Alison So, I'm wondering...what was the significance to the emphasis on detail when describing Manderly...up until the very end, before they travel to London to visit the "witness"...the author describes the decor, what they had for breakfast, what the maids were doing, what was blooming in the garden...why do we think this staging of Manderly was so important?

message 11: by Joey (new) - rated it 5 stars

Joey (joeymporter) | 10 comments
I think someone else might have said this previously, but I'll reiterate it. In my opinion, I imagine that Manderlay is a character in itself. It's the reason for hatred, death, love, and happiness. The descriptions display so much. The seemingly endless drive up to Manderlay in the beginning, the red rhododendrons, the Valley of Happiness (I think that's what it was called), where the narrator was happy to be alone. Even what the maids are doing, I don't remember those parts exactly, but maybe they are noticed by the narrator to indicate just how uncomfortable she is in her new situation and that she doesn't quite fit.

Chrissie The narrator is driving me crazy. What a wimp! I have the feeling that as she now looks back on her time at Manderlay, she admits to herself that she was over sensitive, too insecure, too easily ruffled by insignificant comments. I think in retrospect she is aware of this. Why didn't she take a stand? She was the new mistress of the house. I try and excuse her lack of confidence by the fact that this book does not occur in our time, but this is just an excuse for her submissiveness, her weak character. Not all women of her time were that weak and submissive. The time period is not the explanation! Her character just is this way, and I have a hard time with it.

However sometimes she does show a glimmer of strength, but this only makes me question whether the wuthor has drawn an inconceivable character! I thought, for example that it was very strange that she left her husband behind and chased after the dog on the beach. This behavior seemed so far from her character! Neither was she scared of Ben whom she than encountered. Only later did others tell her that Ben was nothing to be scared of. Again, I find this inconsistent. True, people are not always consistent, but it did surprise me.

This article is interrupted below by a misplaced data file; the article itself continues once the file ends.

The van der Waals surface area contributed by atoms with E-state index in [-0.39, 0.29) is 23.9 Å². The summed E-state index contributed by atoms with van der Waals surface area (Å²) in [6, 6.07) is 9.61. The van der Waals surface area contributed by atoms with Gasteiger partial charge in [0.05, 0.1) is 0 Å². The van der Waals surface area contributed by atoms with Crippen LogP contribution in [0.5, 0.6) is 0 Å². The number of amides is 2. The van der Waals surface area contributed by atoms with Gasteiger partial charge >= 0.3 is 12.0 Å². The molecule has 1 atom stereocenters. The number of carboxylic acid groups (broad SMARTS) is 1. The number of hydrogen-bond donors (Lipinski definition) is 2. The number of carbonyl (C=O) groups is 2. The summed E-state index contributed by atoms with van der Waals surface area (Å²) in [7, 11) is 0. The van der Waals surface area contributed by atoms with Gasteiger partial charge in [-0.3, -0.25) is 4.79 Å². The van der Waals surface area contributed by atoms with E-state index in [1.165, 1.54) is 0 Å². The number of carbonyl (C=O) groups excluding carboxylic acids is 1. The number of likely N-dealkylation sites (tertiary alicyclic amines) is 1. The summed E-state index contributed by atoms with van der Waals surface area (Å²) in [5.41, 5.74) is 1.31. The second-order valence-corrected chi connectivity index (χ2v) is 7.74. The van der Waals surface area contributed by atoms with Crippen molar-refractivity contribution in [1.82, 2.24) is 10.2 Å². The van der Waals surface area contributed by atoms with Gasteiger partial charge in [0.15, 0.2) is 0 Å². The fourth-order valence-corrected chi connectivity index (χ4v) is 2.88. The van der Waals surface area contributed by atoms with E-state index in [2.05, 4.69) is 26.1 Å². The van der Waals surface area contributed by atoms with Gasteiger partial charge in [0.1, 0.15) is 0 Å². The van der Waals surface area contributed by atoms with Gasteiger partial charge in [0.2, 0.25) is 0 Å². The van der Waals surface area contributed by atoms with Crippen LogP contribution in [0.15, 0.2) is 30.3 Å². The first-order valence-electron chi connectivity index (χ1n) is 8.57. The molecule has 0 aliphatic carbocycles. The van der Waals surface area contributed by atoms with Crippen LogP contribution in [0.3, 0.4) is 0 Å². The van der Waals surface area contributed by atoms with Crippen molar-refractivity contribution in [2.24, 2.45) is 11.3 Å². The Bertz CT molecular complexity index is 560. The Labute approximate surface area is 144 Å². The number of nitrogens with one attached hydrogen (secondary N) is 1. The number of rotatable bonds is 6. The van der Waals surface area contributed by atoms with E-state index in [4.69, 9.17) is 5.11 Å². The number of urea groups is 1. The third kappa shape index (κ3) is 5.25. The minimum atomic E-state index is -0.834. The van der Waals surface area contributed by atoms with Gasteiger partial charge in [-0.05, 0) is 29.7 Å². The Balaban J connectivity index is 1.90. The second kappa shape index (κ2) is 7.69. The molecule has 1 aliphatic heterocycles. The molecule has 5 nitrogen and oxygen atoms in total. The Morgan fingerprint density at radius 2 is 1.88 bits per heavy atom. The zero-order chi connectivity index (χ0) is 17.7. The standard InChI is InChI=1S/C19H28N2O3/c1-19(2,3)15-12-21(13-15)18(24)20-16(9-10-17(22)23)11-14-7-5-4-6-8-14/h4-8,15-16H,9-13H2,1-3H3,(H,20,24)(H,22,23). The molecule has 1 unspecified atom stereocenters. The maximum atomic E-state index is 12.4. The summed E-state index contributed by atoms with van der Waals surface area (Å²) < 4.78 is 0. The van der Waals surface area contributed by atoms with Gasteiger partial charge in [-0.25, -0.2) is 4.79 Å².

Both Frank Crawley and Maxim have repeatedly told the new wife that she is a breath of fresh air. They want change. When she married, she must have been aware that being the mistress of Manderlay would impose obligations. Nevertheless she lacks all self confidence. I hope the author has drawn this picture for a purpose.

message 13: by Arielle (last edited Apr 02, 2008 11:23AM) (new) - rated it 3 stars

Arielle | 5 comments This book is so great! I can't believe I'm only now getting around to reading it!
The unnamed narrator is such a unique way to shape a story. She's our main character, our heroine, but she has no identity beyond Mrs. Van Hopper's companion, and the new Mrs. de Winter. It really bothers me how the servants continually refer to Rebecca as "this is how Mrs. de Winter always did things" without seeming to realize that there's a new sheriff in town! Of course, our heroine is not asserting herself, but I can't wait until she tells someone that She is Mrs. de Winter, not Rebecca. It's such a brilliant ploy to make us tangibly feel how much she is living in the shadow of someone else. You can say that a character is in someone's shadow, or, you can deny them a name, the very first part of a person's identity. Brilliant!
I don't find her inconsistent, like I did at times with Jane Eyre. I don't think she's afraid of people in general, because she was always waving out windows to strangers and such, but rather that she knows how inadequate she must look compared to the famous Rebecca. So people that personally knew and experienced Rebecca's kindness, graciousness, charm, beauty (continue ad nauseam) intimidated her because she was so insignificant. She's afraid to change anything in Manderley because if the sainted Rebecca did it, it must be perfect.

Sarah (songgirl7) | 284 comments Mod
Ooh, Arielle, just wait!!!